Archived Posts July 2012 | Acton PowerBlog

In addition to my post yesterday and other education related posts on the Powerblog (here, here, here, here, and here), I highly recommend this analysis of the higher ed bubble from educationviews.org if anyone is interested in learning more.

I would emphasize that this is not simply an economic problem but a moral one. We cannot in good conscience continue to promote higher education to our youth while its quality continues to diminish and its price continues to rise. To do so is to fail to fulfill our moral duty to leave an inheritance to the next generation from the good that previous generations have passed on to us. The bar needs to be raised as a matter of human dignity. On the whole, people will rise (or fall) to the level of the expectations that we have for them. The level of expectations placed upon a person sends a message about their perceived ability and value. In addition, needless spending needs to be cut, and our government and banks need to stop handing out loans like candy to pursue degrees that will not realistically secure the income needed to pay them back. This is a present moral failing that is leading us to a future economic collapse.

From the article:

As George Will describes it, the bubble is what happens “when parents and the children they send to college are paying rapidly rising prices for something of declining quality.” The point at which parents cease to be willing to pay those rising prices is when the bubble bursts. When that happens, the financial assumptions on which American higher education has been based for many decades will come crashing down.

There are, however, two highly unpredictable elements in the current situation. One is the willingness of the Obama administration to sustain the bubble by encouraging more and more students to attend college and by using student loans to support this expansion. The other is the bubble-deflating power of online education.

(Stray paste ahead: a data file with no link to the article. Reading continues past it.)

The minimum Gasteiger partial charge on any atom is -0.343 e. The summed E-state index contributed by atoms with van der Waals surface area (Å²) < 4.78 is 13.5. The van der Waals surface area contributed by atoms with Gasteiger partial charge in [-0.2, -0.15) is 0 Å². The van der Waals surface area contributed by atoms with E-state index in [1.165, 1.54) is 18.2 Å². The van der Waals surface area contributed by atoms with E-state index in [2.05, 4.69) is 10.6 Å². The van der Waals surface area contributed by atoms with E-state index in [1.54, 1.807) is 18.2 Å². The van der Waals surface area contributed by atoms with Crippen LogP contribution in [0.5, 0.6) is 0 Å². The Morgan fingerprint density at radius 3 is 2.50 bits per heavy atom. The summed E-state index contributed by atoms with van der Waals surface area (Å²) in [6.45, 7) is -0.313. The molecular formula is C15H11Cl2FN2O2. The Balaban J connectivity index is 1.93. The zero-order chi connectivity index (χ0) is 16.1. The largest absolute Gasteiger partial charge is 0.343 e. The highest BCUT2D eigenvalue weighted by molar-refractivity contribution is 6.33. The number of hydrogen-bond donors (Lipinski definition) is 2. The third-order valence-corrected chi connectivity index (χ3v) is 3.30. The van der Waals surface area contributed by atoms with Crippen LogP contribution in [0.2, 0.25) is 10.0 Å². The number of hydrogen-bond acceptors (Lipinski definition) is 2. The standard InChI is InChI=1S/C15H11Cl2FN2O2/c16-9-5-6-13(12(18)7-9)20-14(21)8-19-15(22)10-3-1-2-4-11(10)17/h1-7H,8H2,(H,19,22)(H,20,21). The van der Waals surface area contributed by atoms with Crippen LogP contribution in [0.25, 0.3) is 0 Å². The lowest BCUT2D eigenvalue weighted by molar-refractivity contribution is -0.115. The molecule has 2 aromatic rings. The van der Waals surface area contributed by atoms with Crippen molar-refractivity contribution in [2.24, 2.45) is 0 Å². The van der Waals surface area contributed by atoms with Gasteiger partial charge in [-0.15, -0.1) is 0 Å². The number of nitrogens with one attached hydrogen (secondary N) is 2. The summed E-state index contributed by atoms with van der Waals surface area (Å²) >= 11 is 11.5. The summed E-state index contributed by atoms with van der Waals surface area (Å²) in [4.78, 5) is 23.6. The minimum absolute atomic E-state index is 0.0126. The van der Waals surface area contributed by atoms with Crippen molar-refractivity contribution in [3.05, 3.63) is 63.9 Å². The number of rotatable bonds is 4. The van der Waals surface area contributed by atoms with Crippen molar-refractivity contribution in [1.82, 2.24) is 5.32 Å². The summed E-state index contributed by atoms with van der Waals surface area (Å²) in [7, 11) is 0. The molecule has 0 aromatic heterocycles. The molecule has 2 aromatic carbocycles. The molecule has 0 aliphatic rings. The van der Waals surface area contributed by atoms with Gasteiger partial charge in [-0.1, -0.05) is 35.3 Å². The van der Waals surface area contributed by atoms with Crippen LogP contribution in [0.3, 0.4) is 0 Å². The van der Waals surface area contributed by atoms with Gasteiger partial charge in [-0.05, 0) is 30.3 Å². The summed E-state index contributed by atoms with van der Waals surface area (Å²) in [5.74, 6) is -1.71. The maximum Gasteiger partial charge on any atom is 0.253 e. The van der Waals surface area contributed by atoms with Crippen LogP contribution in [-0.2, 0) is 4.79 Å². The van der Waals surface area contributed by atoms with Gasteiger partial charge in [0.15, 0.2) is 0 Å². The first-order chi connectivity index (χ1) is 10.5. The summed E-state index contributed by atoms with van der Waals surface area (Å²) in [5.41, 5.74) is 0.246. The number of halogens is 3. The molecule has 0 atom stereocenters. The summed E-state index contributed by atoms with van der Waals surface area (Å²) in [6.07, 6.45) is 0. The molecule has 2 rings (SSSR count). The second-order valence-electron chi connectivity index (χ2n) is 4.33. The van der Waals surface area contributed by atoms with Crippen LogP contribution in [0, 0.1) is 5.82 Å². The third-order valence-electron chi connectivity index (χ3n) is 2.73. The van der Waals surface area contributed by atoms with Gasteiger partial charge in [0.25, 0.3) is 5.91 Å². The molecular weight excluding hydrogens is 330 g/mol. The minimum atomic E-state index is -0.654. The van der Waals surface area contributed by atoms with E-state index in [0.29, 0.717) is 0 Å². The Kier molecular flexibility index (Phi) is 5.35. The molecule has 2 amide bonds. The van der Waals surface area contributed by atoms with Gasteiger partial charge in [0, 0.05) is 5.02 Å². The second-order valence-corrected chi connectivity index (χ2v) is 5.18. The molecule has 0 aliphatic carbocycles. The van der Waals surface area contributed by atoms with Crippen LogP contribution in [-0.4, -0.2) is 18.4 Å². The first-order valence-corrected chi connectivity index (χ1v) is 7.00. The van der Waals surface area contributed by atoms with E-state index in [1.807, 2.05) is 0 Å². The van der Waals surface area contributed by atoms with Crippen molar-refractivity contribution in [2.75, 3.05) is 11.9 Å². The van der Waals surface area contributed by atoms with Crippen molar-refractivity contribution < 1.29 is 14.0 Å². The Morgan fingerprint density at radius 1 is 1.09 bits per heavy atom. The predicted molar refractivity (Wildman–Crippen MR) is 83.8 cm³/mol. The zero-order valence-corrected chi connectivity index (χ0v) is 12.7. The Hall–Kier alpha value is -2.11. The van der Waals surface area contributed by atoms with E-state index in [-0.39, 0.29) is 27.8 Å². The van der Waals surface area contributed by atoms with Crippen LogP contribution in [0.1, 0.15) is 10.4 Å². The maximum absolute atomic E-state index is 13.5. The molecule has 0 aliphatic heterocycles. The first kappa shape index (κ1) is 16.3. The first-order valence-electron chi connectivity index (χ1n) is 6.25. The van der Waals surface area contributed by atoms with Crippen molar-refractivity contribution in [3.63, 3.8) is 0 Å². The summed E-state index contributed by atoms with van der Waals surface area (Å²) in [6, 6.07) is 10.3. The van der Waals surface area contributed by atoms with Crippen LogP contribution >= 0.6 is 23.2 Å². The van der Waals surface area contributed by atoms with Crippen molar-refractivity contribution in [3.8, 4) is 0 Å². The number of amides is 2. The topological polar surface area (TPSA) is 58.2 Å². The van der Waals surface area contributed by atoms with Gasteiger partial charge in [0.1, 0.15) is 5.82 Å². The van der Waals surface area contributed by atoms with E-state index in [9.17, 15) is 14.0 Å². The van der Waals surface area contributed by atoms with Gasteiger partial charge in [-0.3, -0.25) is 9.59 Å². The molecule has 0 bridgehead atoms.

Read more . . .

Mayor Mike Bloomberg is beginning to take his self-appointed role as Nanny-in-Chief of New York a bit too literally:

Mayor Bloomberg is pushing hospitals to hide their baby formula behind locked doors so more new mothers will breast-feed.

Starting Sept. 3, the city will keep tabs on the number of bottles that participating hospitals stock and use — the most restrictive pro-breast-milk program in the nation.

Under the city Health Department’s voluntary Latch On NYC initiative, 27 of the city’s 40 hospitals have also agreed to give up swag bags sporting formula-company logos, toss out formula-branded tchotchkes like lanyards and mugs, and document a medical reason for every bottle that a newborn receives.

[...]

Under Latch On NYC, new mothers who want formula won’t be denied it, but hospitals will keep infant formula in out-of-the-way secure storerooms or in locked boxes like those used to dispense and track medications. With each bottle a mother requests and receives, she’ll also get a talking-to. Staffers will explain why she should offer the breast instead.

How many mothers decide to breastfeed their children because someone hid the baby formula? I suspect it’s around the same number as husbands who stop eating sweets because their wife hides the Oreos. Someone should tell Mayor Bloomberg (and my wife) that those sorts of change-the-behavior tactics aren’t all that effective.

Blog author: Mindy Hirst
Tuesday, July 31, 2012